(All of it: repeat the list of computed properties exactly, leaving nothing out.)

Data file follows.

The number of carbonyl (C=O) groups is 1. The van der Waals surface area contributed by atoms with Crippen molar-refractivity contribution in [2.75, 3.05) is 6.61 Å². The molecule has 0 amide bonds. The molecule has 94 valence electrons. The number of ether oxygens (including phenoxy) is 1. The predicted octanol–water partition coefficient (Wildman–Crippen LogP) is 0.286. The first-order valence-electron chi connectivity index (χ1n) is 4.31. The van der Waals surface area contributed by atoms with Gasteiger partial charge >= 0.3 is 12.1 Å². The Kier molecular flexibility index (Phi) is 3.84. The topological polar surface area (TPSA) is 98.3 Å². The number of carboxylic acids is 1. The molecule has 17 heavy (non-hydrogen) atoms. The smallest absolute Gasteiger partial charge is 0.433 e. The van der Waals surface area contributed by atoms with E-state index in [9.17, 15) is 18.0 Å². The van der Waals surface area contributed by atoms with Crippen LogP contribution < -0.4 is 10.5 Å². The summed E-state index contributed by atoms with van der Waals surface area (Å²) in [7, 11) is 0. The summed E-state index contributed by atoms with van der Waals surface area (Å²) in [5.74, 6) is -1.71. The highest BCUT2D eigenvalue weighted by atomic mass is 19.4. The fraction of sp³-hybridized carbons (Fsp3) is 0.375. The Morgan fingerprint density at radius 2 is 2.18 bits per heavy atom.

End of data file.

The number of carbonyl (C=O) groups is 1. The van der Waals surface area contributed by atoms with Crippen molar-refractivity contribution in [2.75, 3.05) is 6.61 Å². The molecule has 0 amide bonds. The molecule has 94 valence electrons. The number of ether oxygens (including phenoxy) is 1. The predicted octanol–water partition coefficient (Wildman–Crippen LogP) is 0.286. The first-order valence-electron chi connectivity index (χ1n) is 4.31. The van der Waals surface area contributed by atoms with Gasteiger partial charge >= 0.3 is 12.1 Å². The Kier molecular flexibility index (Phi) is 3.84. The topological polar surface area (TPSA) is 98.3 Å². The number of carboxylic acids is 1. The molecule has 17 heavy (non-hydrogen) atoms. The smallest absolute Gasteiger partial charge is 0.433 e. The van der Waals surface area contributed by atoms with E-state index in [9.17, 15) is 18.0 Å². The van der Waals surface area contributed by atoms with Crippen LogP contribution < -0.4 is 10.5 Å². The summed E-state index contributed by atoms with van der Waals surface area (Å²) in [7, 11) is 0. The summed E-state index contributed by atoms with van der Waals surface area (Å²) in [5.74, 6) is -1.71. The highest BCUT2D eigenvalue weighted by atomic mass is 19.4. The fraction of sp³-hybridized carbons (Fsp3) is 0.375. The Morgan fingerprint density at radius 2 is 2.18 bits per heavy atom.